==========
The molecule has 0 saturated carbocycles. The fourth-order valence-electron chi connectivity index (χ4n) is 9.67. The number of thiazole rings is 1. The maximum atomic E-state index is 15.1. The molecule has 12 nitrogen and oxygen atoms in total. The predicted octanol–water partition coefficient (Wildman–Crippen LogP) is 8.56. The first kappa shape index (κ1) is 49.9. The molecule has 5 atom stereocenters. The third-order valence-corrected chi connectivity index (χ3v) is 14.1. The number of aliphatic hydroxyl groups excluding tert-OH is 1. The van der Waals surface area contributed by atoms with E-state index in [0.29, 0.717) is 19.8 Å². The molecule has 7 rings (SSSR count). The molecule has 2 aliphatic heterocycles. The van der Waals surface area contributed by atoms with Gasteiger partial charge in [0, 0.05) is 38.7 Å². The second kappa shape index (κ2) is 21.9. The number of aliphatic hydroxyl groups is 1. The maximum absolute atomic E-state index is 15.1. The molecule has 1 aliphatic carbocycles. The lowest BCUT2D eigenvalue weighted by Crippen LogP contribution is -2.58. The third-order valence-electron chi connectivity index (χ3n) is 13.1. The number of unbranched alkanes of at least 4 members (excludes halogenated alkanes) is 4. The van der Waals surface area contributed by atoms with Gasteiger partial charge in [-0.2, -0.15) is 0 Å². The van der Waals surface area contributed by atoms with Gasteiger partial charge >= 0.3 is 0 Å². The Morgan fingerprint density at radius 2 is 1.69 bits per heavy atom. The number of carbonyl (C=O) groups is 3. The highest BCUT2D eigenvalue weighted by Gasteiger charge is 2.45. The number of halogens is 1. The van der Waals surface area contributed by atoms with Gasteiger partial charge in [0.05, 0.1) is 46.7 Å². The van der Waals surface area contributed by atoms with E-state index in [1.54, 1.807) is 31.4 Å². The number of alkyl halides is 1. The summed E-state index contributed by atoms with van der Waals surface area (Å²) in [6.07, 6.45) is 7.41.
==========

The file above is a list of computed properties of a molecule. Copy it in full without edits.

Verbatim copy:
The molecule has 0 saturated carbocycles. The fourth-order valence-electron chi connectivity index (χ4n) is 9.67. The number of thiazole rings is 1. The maximum atomic E-state index is 15.1. The molecule has 12 nitrogen and oxygen atoms in total. The predicted octanol–water partition coefficient (Wildman–Crippen LogP) is 8.56. The first kappa shape index (κ1) is 49.9. The molecule has 5 atom stereocenters. The third-order valence-corrected chi connectivity index (χ3v) is 14.1. The number of aliphatic hydroxyl groups excluding tert-OH is 1. The van der Waals surface area contributed by atoms with E-state index in [0.29, 0.717) is 19.8 Å². The molecule has 7 rings (SSSR count). The molecule has 2 aliphatic heterocycles. The van der Waals surface area contributed by atoms with Gasteiger partial charge in [0, 0.05) is 38.7 Å². The second kappa shape index (κ2) is 21.9. The number of aliphatic hydroxyl groups is 1. The maximum absolute atomic E-state index is 15.1. The molecule has 1 aliphatic carbocycles. The lowest BCUT2D eigenvalue weighted by Crippen LogP contribution is -2.58. The third-order valence-electron chi connectivity index (χ3n) is 13.1. The number of unbranched alkanes of at least 4 members (excludes halogenated alkanes) is 4. The van der Waals surface area contributed by atoms with Gasteiger partial charge in [-0.2, -0.15) is 0 Å². The van der Waals surface area contributed by atoms with Gasteiger partial charge >= 0.3 is 0 Å². The Morgan fingerprint density at radius 2 is 1.69 bits per heavy atom. The number of carbonyl (C=O) groups is 3. The highest BCUT2D eigenvalue weighted by Gasteiger charge is 2.45. The number of halogens is 1. The van der Waals surface area contributed by atoms with Gasteiger partial charge in [0.05, 0.1) is 46.7 Å². The van der Waals surface area contributed by atoms with E-state index in [1.54, 1.807) is 31.4 Å². The number of alkyl halides is 1. The summed E-state index contributed by atoms with van der Waals surface area (Å²) in [6.07, 6.45) is 7.41.